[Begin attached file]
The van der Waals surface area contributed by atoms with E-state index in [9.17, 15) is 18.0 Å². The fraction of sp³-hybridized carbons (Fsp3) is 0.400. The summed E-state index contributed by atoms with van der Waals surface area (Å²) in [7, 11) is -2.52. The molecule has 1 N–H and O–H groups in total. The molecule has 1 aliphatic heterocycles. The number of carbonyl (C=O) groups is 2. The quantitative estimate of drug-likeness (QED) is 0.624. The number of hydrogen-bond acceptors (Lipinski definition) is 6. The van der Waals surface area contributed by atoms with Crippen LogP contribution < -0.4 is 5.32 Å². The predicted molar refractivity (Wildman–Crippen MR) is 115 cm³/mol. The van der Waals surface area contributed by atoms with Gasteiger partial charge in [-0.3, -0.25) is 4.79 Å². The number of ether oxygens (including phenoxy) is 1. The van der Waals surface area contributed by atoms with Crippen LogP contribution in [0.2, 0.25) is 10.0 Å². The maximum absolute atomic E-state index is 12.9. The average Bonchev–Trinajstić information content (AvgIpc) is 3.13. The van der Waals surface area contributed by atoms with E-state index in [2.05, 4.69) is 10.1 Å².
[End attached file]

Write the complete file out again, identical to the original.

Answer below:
The van der Waals surface area contributed by atoms with E-state index in [9.17, 15) is 18.0 Å². The fraction of sp³-hybridized carbons (Fsp3) is 0.400. The summed E-state index contributed by atoms with van der Waals surface area (Å²) in [7, 11) is -2.52. The molecule has 1 N–H and O–H groups in total. The molecule has 1 aliphatic heterocycles. The number of carbonyl (C=O) groups is 2. The quantitative estimate of drug-likeness (QED) is 0.624. The number of hydrogen-bond acceptors (Lipinski definition) is 6. The van der Waals surface area contributed by atoms with Crippen LogP contribution < -0.4 is 5.32 Å². The predicted molar refractivity (Wildman–Crippen MR) is 115 cm³/mol. The van der Waals surface area contributed by atoms with Gasteiger partial charge in [-0.3, -0.25) is 4.79 Å². The number of ether oxygens (including phenoxy) is 1. The van der Waals surface area contributed by atoms with Crippen LogP contribution in [0.2, 0.25) is 10.0 Å². The maximum absolute atomic E-state index is 12.9. The average Bonchev–Trinajstić information content (AvgIpc) is 3.13. The van der Waals surface area contributed by atoms with E-state index in [2.05, 4.69) is 10.1 Å².